Airline tickets are reasonably affordable but for some reason I still enjoy a road trip. Maybe it’s because I’m a little nostalgic of family trips we took when I was a kid or the sense of adventure in being able to stop off somewhere random and see something new. It’s one thing to see the country from 35,000 feet, but I appreciate the up-close views of rolling hills, streams, and oceans, especially in the fall. One thing is for sure though, I often find myself wondering “how the hell did people manage before smart phones?” My road trips today look very different than the ones I remember as a kid.
Before a vacation, my parents used to spend time with maps they had to track down from god knows where and plan out their route and pit stops if it was a longer trip. I remember a road trip through Michigan in which my mom had planned several stops based on clippings she had from magazines. Four years ago my parents made a huge leap into the digital world and bought a Garmin, but as we know those devices (that often relied on manually uploading new data) are becoming obsolete as there are a variety of free applications on iphone and android. Today, I hardly spend any time thinking about what roads I’ll take or pit stops I’ll make because I rely entirely on my iphone. I just put the address in Waze and click on points of interest as I drive. If there is an accident, construction, or slow traffic for some other reason, Waze redirects me to the faster route. When I occasionally miss a turn, it auto-corrects and I never get lost. I have never had to play the role of a stubborn man refusing to admit I’m lost and pull over to ask for directions but I have no shame asking Siri.
Waze has become my go-to app since I really value the user contributed data. Users are able to report traffic, hazards, and police/speed traps which allows for a faster, safer commute. Waze rose to prominence rather quickly from 2007 to 2013 when they were purchased for over one billion dollars by google after a bidding war with Apple and facebook. Google and Waze is a natural fit as google is the leader in maps and Waze sees itself more as a data company – together they hope to create the world’s greatest maps. The social inputs of user contributed data as well as recommendations for local businesses (gas stations and restaurants pop up on the map as you drive) create some interesting opportunities for consumers. This is one area where businesses have a unique opportunity to reach new customers and likely a big part of why Google bought Waze.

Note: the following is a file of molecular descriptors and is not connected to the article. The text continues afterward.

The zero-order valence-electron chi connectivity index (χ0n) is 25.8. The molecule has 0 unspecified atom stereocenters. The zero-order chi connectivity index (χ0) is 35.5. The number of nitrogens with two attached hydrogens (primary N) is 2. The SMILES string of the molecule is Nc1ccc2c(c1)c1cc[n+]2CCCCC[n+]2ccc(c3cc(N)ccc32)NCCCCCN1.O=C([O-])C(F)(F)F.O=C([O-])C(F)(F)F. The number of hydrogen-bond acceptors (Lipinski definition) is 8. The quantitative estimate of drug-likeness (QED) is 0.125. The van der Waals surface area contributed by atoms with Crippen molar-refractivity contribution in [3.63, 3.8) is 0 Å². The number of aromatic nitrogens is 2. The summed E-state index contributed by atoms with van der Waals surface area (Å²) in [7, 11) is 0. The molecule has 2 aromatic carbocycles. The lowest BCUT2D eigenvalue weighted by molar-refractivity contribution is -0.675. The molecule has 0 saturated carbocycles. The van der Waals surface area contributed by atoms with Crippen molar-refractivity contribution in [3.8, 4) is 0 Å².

When traveling on U.S. highways, drivers are most likely to see major chains like McDonald’s located conveniently just off of the interstate or in many states, in travel plazas or rest stops. As someone who really loves food, I tend to look at McDonald’s as a last resort option (the one exception being their breakfast menu but that’s another story). I sometimes use yelp to find a better place to eat and while push notifications have helped yelpers, many businesses have failed to enter even the digital realm of yelp. On a trip I took recently I made a stop in Missouri and ended up choosing a restaurant that wasn’t even listed on yelp. It was the only thing that wasn’t fast food and looked like they had just invested a lot of money in a remodel. It ended up being a great choice with excellent southern food in a homey setting. While their location may help them succeed (I chose to go there after all), being able to reach people digitally will be critical for small businesses to succeed in a market of giants.
Waze can help with this (yelp can too) by collecting user data to make recommendations and allowing businesses to pay to advertise. Currently the platform recommendations are pretty basic (a logo will pop up for a gas station and you can click to make a pit stop on your trip) but I could see this being greatly enhanced by google. It could learn that I prefer certain cuisines or that if there is a particular chain nearby I’m likely to go out of my way (I will go miles out of my way for In-N-Out). Waze has even started working with auto companies to get in the dashboard of your car. Instead of just having your gas light or check engine light come on, it could point you to a service station and give you price estimates. Most importantly for Google, this will allow them to gather massive amounts of data that can tell them about your driving and buying habits which could be where they make their biggest profits. I’m interested to see where Google runs with this and am sure glad I don’t have to use paper maps.